Probabilistic Analysis of the Microstructure of Human Trabecular Bone with High and Low Volume Fractions

Date
2013
Authors
Mecke, Dana Nicole
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Abstract

Osteoporosis is characterized by low bone mass and deterioration in micro-architecture of trabecular bone. Current methods for diagnosis of osteoporosis take little into account regarding the effects of individual trabecular rods and plates and are limited by resolution, cost, time, and safety issues (e.g. radiation exposure). In this study, we propose a novel probabilistic approach to analyze the architecture of trabecular bone and its correlation with the total bone volume fraction of the tissue.

Briefly, bone samples from ten human donors, five high (N=5) and five low (N=5) bone volume fractions (BVF) were micro-CT or serial milled imaged and spatially decomposed into individual plates and rods using an individual trabecular segmentation (ITS)-based morphological technique. The architectural parameters (i.e. spatial distribution of trabecular joint locations, orientation of trabecular plates and rods, and plate thickness and rod diameter) were analyzed visually using 1 and 2D histograms and mathematically by best-fitting the probability density functions (PDFs) of the parameters.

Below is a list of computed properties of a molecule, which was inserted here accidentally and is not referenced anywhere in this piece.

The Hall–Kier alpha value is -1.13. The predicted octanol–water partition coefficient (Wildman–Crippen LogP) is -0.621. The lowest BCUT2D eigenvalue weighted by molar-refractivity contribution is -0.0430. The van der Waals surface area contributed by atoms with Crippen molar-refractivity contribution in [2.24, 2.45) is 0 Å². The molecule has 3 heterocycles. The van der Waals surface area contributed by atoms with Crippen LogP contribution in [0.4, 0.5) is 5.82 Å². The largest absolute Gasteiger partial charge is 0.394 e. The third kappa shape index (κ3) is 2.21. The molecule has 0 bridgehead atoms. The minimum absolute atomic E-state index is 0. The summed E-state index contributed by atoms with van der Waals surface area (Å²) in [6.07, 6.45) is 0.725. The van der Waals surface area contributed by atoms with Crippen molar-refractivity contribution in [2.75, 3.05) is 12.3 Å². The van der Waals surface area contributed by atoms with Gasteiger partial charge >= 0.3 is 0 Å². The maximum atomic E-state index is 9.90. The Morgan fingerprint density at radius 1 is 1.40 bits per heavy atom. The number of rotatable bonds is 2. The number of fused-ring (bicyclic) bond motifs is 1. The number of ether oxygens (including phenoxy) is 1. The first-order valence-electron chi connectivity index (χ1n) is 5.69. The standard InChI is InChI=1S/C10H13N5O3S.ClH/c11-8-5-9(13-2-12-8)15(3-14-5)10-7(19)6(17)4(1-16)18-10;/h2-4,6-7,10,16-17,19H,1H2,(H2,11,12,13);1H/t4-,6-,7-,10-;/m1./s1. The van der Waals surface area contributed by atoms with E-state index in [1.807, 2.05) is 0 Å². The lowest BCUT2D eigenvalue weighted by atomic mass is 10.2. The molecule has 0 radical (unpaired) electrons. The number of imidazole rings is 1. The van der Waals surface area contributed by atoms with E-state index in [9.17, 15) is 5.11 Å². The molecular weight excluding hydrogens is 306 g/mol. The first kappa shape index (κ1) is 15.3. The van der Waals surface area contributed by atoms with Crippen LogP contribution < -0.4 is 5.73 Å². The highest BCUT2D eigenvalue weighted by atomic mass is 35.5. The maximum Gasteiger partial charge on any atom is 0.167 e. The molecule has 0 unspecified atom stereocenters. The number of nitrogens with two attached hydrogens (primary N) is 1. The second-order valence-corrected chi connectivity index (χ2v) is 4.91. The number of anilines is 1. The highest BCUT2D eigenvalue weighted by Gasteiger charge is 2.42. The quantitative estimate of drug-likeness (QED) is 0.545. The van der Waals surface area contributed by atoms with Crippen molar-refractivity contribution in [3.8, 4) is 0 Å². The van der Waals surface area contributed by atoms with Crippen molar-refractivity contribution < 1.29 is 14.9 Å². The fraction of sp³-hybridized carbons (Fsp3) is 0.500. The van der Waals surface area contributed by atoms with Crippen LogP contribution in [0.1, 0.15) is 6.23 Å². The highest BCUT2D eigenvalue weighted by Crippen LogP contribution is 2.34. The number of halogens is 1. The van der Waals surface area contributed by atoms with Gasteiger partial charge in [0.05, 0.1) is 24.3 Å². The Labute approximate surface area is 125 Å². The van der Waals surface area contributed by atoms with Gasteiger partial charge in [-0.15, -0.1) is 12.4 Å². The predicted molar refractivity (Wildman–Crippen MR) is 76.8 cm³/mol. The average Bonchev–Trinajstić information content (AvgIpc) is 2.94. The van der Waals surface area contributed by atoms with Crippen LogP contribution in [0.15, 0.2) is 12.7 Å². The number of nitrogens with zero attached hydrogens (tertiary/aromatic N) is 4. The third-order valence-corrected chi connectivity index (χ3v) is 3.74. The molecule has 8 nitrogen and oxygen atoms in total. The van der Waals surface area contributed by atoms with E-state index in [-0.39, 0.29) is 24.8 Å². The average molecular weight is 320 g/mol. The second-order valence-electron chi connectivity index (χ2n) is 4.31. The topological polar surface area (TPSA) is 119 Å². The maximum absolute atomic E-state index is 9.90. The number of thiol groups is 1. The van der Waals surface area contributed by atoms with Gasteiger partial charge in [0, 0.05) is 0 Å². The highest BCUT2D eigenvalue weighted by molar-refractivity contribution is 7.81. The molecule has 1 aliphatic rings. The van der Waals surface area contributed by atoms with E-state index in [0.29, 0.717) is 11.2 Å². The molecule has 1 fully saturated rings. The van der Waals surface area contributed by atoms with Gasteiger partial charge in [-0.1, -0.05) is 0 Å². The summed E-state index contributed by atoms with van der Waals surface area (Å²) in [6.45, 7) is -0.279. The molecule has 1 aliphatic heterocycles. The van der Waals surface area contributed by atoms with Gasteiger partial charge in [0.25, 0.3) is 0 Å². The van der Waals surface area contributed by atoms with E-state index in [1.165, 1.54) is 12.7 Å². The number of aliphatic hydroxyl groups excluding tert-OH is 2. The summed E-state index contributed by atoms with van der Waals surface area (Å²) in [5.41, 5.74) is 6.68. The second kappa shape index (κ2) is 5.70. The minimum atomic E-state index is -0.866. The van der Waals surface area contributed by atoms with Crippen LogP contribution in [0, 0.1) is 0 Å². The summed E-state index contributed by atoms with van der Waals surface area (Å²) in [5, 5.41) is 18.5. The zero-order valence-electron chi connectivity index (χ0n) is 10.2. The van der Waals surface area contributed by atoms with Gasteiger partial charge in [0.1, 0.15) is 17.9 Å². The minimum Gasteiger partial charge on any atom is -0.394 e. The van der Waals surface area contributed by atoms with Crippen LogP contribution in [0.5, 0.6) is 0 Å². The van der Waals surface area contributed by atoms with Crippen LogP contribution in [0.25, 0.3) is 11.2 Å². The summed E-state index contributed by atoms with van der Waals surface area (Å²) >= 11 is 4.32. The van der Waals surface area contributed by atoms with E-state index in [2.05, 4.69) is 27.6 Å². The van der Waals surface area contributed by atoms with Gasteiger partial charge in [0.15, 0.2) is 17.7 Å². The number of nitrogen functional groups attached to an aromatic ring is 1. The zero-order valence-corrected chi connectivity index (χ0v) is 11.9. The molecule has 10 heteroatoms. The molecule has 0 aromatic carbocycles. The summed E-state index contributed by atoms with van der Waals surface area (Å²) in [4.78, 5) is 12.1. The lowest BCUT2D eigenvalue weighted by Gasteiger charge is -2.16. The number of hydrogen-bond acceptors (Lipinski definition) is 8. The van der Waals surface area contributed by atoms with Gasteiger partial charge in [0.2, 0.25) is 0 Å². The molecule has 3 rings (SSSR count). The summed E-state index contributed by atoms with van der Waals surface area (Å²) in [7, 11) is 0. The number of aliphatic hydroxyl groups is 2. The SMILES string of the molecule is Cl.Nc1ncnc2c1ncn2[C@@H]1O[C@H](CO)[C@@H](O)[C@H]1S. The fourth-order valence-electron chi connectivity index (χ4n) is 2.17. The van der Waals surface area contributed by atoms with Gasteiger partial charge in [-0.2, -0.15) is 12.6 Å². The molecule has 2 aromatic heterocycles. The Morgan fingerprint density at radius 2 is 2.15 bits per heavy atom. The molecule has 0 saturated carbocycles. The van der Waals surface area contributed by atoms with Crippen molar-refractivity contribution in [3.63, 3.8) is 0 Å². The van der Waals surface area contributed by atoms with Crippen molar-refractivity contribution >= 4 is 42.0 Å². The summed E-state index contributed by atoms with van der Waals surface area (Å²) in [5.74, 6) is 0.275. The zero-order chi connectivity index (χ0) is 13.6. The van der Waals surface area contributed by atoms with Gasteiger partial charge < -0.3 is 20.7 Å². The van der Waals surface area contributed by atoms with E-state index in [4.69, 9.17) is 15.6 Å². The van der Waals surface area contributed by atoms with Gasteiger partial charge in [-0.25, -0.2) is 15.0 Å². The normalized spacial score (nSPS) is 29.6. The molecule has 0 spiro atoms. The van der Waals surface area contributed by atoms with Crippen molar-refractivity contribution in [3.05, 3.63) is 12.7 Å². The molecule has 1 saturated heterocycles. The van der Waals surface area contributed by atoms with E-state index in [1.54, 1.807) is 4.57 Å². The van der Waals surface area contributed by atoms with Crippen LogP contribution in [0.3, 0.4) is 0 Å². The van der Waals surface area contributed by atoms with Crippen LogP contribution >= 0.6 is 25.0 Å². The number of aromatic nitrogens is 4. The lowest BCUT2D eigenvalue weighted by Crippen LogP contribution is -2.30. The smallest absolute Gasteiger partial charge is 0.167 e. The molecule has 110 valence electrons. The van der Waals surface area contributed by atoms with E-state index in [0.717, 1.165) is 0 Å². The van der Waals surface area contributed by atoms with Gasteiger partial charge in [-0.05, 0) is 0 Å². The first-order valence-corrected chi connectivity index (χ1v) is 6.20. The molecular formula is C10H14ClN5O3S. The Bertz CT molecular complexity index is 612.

The results of this study indicate that the spatial distribution of joints, the orientation distribution of plates and rods, and rod diameter are independent of BVF, implying that these features of trabecular architecture are preserved even with a loss in bone mass. In contrast, the number of plates and rods as well as the thickness of plates exhibit high correlations with BVF (r= 0.85, 0.92, 0.96, respectively), thus suggesting the major contribution to bone mass loss by these parameters. In addition, trabecular plate thickness was found to be dependent on BVF. The information obtained in this study will help in prediction of bone fracture risks and can be used in the future development of representative models of trabecular bone.

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Keywords
Analysis, Bone, Modeling, Probabilistic, Trabecular
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Department
Biomedical Engineering